Ukrainian citizens have been invited to join an app that allows them to take Iranian Kamikaze drones out of the sky.
The app, titled ePPO Observer, uses members of the public as targeters to light up drones which anti-aircraft gunners can then fire on.
Ukraine’s Ministry of Defence said: "Now every citizen of Ukraine can participate in improving the air and missile defence of our skies."
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The software is understood to be able to geolocate targets after app users identify the kind of target, clearing the way for aunty-air defences to open fire
It is thought one of the primary uses for the app will be to help Ukrainian forces tackle ‘suicide drones’ suspected to be being provided to Moscow by Iran.
The drones have been described as an update on the principles of the terrifying Nazi V1 rocket that was used to batter Brits during WW2.
Describing itself, the app says: “If you see a missile or an unmanned aerial vehicle, an aeroplane or a helicopter, or you hear an explosion, calmly go to the ePPO Observer application, select the desired category, then point your smartphone in the direction of what you saw or heard and press the big red button.
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"By doing this, you will warn the air defence forces about a possible threat and probably save many lives!"
In order to stop Russian saboteurs from hijacking the use of the app, prospective users undergo a brief vetting process, the Express reports.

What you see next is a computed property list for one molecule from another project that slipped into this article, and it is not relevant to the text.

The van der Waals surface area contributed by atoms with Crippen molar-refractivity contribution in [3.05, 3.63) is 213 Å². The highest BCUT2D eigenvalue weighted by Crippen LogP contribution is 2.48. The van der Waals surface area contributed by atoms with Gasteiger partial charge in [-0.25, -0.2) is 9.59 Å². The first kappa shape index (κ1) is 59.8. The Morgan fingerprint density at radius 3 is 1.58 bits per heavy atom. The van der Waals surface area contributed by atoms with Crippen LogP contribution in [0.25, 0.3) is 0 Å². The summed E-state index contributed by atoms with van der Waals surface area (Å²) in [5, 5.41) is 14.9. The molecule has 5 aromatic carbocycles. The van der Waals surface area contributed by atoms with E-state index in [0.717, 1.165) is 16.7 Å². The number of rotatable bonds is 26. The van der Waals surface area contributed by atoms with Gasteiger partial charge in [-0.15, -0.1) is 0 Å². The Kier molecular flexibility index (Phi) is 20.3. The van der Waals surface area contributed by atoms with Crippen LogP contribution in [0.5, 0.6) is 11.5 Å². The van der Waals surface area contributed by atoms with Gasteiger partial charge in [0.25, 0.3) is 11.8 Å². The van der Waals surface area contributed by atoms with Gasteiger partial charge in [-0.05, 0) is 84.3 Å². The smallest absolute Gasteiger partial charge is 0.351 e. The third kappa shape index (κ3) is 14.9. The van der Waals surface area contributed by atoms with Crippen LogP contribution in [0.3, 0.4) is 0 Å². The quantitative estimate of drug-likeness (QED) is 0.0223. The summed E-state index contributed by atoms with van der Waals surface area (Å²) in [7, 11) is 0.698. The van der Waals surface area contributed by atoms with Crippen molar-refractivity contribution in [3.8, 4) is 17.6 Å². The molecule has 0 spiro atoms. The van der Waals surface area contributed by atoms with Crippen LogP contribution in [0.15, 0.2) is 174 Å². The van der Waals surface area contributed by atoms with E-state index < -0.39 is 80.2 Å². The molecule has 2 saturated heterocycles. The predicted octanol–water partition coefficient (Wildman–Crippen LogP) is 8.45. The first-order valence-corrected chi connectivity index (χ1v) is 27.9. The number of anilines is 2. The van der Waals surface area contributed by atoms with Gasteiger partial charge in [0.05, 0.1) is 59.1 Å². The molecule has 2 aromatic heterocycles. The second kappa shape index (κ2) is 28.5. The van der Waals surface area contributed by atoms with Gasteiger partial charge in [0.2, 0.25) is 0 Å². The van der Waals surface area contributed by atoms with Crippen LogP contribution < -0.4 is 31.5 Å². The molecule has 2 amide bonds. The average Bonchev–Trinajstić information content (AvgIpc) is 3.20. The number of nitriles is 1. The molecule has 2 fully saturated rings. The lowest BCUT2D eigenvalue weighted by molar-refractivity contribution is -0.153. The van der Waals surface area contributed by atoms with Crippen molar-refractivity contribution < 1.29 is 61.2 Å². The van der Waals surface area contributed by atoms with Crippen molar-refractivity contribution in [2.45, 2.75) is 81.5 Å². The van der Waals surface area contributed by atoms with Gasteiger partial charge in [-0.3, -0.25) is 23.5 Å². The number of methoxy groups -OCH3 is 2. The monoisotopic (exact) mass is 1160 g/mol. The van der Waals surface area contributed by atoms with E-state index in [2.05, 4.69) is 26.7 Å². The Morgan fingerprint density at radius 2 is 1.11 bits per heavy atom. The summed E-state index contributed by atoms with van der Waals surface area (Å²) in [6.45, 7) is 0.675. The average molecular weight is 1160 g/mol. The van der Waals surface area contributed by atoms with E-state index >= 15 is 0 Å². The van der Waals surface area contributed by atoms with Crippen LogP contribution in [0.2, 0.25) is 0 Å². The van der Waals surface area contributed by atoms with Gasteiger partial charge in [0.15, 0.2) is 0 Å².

Speaking to Censor.net, NGO Technari’s Gennadiy Suldin said: "We made the air defence system, constantly consulting with the specialists of our air defence, who are in my view the best in the world.
"From the beginning, the development was coordinated with the south command and senior officers of the Ukrainian Air Force."
Russia’s new unmanned flying weapons, called Shahed-136 suicide drones, have so far been used to hit targets across Ukraine, including in civilian areas of Kyiv.
Writing in The War Zone, air warfare specialist Thomas Newdick said: "This sounds very much like a World War Two-style use of civilian observers to spot incoming air raids and then provide supplemental information.
"It could be broadly useful, especially if there was a large incoming formation of drones… air defence units would be able to see fairly rapidly where there is a spike in this data being supplied."
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